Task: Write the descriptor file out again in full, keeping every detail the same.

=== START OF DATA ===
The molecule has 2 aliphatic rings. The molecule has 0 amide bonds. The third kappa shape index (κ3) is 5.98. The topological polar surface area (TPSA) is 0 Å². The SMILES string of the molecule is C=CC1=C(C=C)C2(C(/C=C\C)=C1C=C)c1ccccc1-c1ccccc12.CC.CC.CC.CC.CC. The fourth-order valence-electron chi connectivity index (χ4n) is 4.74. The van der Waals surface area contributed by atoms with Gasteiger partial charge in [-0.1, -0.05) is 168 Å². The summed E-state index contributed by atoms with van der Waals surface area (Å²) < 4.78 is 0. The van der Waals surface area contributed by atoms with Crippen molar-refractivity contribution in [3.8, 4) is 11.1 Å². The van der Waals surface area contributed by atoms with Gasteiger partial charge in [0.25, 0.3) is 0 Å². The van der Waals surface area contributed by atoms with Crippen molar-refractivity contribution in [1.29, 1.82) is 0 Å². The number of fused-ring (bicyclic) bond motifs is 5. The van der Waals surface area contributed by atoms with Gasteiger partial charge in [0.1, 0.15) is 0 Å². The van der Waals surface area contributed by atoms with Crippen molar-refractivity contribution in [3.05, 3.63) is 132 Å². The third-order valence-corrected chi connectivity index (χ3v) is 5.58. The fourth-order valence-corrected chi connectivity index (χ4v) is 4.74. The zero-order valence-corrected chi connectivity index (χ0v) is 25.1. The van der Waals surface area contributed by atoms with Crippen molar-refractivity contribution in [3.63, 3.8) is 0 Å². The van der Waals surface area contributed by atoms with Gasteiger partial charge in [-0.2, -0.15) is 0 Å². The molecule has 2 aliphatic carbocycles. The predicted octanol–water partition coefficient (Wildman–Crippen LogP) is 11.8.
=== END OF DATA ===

The molecule has 2 aliphatic rings. The molecule has 0 amide bonds. The third kappa shape index (κ3) is 5.98. The topological polar surface area (TPSA) is 0 Å². The SMILES string of the molecule is C=CC1=C(C=C)C2(C(/C=C\C)=C1C=C)c1ccccc1-c1ccccc12.CC.CC.CC.CC.CC. The fourth-order valence-electron chi connectivity index (χ4n) is 4.74. The van der Waals surface area contributed by atoms with Gasteiger partial charge in [-0.1, -0.05) is 168 Å². The summed E-state index contributed by atoms with van der Waals surface area (Å²) < 4.78 is 0. The van der Waals surface area contributed by atoms with Crippen molar-refractivity contribution in [3.8, 4) is 11.1 Å². The van der Waals surface area contributed by atoms with Gasteiger partial charge in [0.25, 0.3) is 0 Å². The van der Waals surface area contributed by atoms with Crippen molar-refractivity contribution in [1.29, 1.82) is 0 Å². The number of fused-ring (bicyclic) bond motifs is 5. The van der Waals surface area contributed by atoms with Gasteiger partial charge in [0.1, 0.15) is 0 Å². The van der Waals surface area contributed by atoms with Crippen molar-refractivity contribution in [3.05, 3.63) is 132 Å². The third-order valence-corrected chi connectivity index (χ3v) is 5.58. The fourth-order valence-corrected chi connectivity index (χ4v) is 4.74. The zero-order valence-corrected chi connectivity index (χ0v) is 25.1. The van der Waals surface area contributed by atoms with Crippen molar-refractivity contribution in [3.63, 3.8) is 0 Å². The van der Waals surface area contributed by atoms with Gasteiger partial charge in [-0.2, -0.15) is 0 Å². The molecule has 2 aliphatic carbocycles. The predicted octanol–water partition coefficient (Wildman–Crippen LogP) is 11.8.